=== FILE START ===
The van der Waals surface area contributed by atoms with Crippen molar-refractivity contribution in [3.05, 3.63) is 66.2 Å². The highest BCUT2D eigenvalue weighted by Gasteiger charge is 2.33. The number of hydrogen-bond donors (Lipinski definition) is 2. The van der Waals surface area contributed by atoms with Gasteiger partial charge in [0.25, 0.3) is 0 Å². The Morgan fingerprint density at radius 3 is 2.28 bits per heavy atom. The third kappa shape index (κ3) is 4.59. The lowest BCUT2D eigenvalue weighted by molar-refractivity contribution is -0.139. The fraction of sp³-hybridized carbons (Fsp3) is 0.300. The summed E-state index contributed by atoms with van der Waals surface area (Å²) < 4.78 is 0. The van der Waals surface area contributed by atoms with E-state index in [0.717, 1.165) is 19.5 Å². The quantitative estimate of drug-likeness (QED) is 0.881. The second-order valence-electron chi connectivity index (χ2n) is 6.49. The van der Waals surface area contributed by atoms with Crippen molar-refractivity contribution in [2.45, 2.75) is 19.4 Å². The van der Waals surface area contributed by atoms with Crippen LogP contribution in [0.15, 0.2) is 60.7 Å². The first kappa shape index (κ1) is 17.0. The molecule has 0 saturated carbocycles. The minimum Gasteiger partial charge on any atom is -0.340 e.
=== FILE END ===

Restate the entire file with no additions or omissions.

The van der Waals surface area contributed by atoms with Crippen molar-refractivity contribution in [3.05, 3.63) is 66.2 Å². The highest BCUT2D eigenvalue weighted by Gasteiger charge is 2.33. The number of hydrogen-bond donors (Lipinski definition) is 2. The van der Waals surface area contributed by atoms with Gasteiger partial charge in [0.25, 0.3) is 0 Å². The Morgan fingerprint density at radius 3 is 2.28 bits per heavy atom. The third kappa shape index (κ3) is 4.59. The lowest BCUT2D eigenvalue weighted by molar-refractivity contribution is -0.139. The fraction of sp³-hybridized carbons (Fsp3) is 0.300. The summed E-state index contributed by atoms with van der Waals surface area (Å²) < 4.78 is 0. The van der Waals surface area contributed by atoms with E-state index in [0.717, 1.165) is 19.5 Å². The quantitative estimate of drug-likeness (QED) is 0.881. The second-order valence-electron chi connectivity index (χ2n) is 6.49. The van der Waals surface area contributed by atoms with Crippen molar-refractivity contribution in [2.45, 2.75) is 19.4 Å². The van der Waals surface area contributed by atoms with Crippen LogP contribution in [0.15, 0.2) is 60.7 Å². The first kappa shape index (κ1) is 17.0. The molecule has 0 saturated carbocycles. The minimum Gasteiger partial charge on any atom is -0.340 e.